"Being an Army football player makes me part of a brotherhood of warriors who I would lay my life on the line for, knowing each and every one of them would do the same for me." -- Trey Mirrane, Army senior center

"Being an Army football player makes me part of a brotherhood of warriors who I would lay my life on the line for, knowing each and every one of them would do the same for me."


- Trey Mirrane, Army senior center


CHESTNUT HILL - They fought the good fight. The football team from West Point always does, no matter what the final score is, and make no mistake, Army doesn't win much anymore.


Yesterday at Boston College's Alumni Stadium was not an unusual Saturday for the Cadets. They gave the 14th-ranked Eagles all they could handle - it was BC 16-7 at the half - then just got whipped by bigger talent if not bigger hearts. The final was 37-17. For the Cadets, it was only a score, in the bigger picture.


"I want an officer for a secret and dangerous mission. ... I want a West Point football player"


- Gen. George C. Marshall, Chief of Staff, during World War II


How can you not root for Army, at least when it's not playing your team? Sift through other college football media guides and there's always a page of famous alumni not from the sports world: Movie stars, politicians, captains of industry. Fine. Nothing wrong with people making something of themselves after college.


The Army media guide can toss out a few notable grads, too. Dwight Eisenhower, Douglas MacArthur, Norman Schwarzkopf, Ulysses S. Grant, George Patton and Robert E. Lee, for starters.


There's a saying at West Point. "Much of the history we teach was made by the people we taught." Ain't that the truth.


"In the evening of my memory, always I look back to West Point. Always there echoes and re-echoes ... duty, honor, country. Today marks my final roll call with you. But I want you to know, when I cross the river, my last conscious thoughts will be of the corps ... and the corps ... and the corps."


- MacArthur


On your average campus, football stars frequently return to watch a game from the sideline. Too many Army grads return to campus in a body bag. The national anthem before an Army game just has more meaning.


It's no coincidence that BC players didn't just shake Army players' hands after the game, they thanked them for what they will do for the country. They joined the Cadets for the Army song after the game. Any college player who thinks combining academics with bigtime athletics is tough should post the daily schedule of Army players in their dorm room.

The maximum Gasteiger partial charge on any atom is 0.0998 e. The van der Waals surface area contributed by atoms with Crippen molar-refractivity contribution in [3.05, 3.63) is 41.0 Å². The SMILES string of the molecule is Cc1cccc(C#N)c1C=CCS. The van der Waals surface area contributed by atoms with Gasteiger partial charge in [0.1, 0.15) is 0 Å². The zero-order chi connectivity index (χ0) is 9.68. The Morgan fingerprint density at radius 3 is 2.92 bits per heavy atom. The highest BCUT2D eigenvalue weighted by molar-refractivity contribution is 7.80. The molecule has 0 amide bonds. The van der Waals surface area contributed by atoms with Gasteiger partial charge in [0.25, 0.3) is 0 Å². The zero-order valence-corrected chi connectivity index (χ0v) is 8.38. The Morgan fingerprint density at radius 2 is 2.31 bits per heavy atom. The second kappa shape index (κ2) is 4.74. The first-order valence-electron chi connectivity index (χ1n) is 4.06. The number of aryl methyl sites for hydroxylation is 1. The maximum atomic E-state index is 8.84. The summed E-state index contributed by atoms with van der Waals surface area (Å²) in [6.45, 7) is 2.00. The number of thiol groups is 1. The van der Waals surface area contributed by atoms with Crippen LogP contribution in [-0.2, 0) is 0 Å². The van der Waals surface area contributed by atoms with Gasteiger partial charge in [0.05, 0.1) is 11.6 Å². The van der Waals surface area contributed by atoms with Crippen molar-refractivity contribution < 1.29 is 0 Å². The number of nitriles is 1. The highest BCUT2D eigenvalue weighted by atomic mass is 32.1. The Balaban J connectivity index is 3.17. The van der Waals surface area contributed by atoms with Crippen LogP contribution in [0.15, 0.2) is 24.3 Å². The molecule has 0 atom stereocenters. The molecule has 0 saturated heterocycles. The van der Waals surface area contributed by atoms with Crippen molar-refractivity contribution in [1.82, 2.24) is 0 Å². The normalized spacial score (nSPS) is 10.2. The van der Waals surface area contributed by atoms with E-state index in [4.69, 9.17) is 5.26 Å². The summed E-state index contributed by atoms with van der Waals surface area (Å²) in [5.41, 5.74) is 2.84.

6:55: breakfast


7:35: class or study


noon: lunch


12:45: commandant/dean time


1:50: class or study


4:10: intramural or club athletics, parades, extracurricular activity or free time


6:30: supper (optional, except Thursday)


7:15: cadet duties


7:30: study conditions/extracurricular activities


8:30: study time


11:30: taps


midnight: lights out


Just like Florida State, huh?


"Some part of it is the belief that you are not only doing it for personal glory, but you do it because it is your responsibility."


- Pete Dawkins, Cadet Brigade Commander and All-American


During a break in yesterday's game, BC fans gave the white-shirted Cadets who'd driven down to support their team a big hand. Think Georgia fans ever stop to applaud Florida fans? Buckeyes cheering Wolverine fans? Army football players should be everybody's second-favorite team.


The Cadets are 1-3. It took them overtime to beat Rhode Island. It might be their only win this season. But Army will always be a special team.


"I think if my dear mother were alive, she would tell you nothing comes close to graduating from West Point, even going to the moon."


- astronaut Frank Borman.


(Lenny Megliola is a Daily News columnist. His e-mail is lennymegs@aol.com)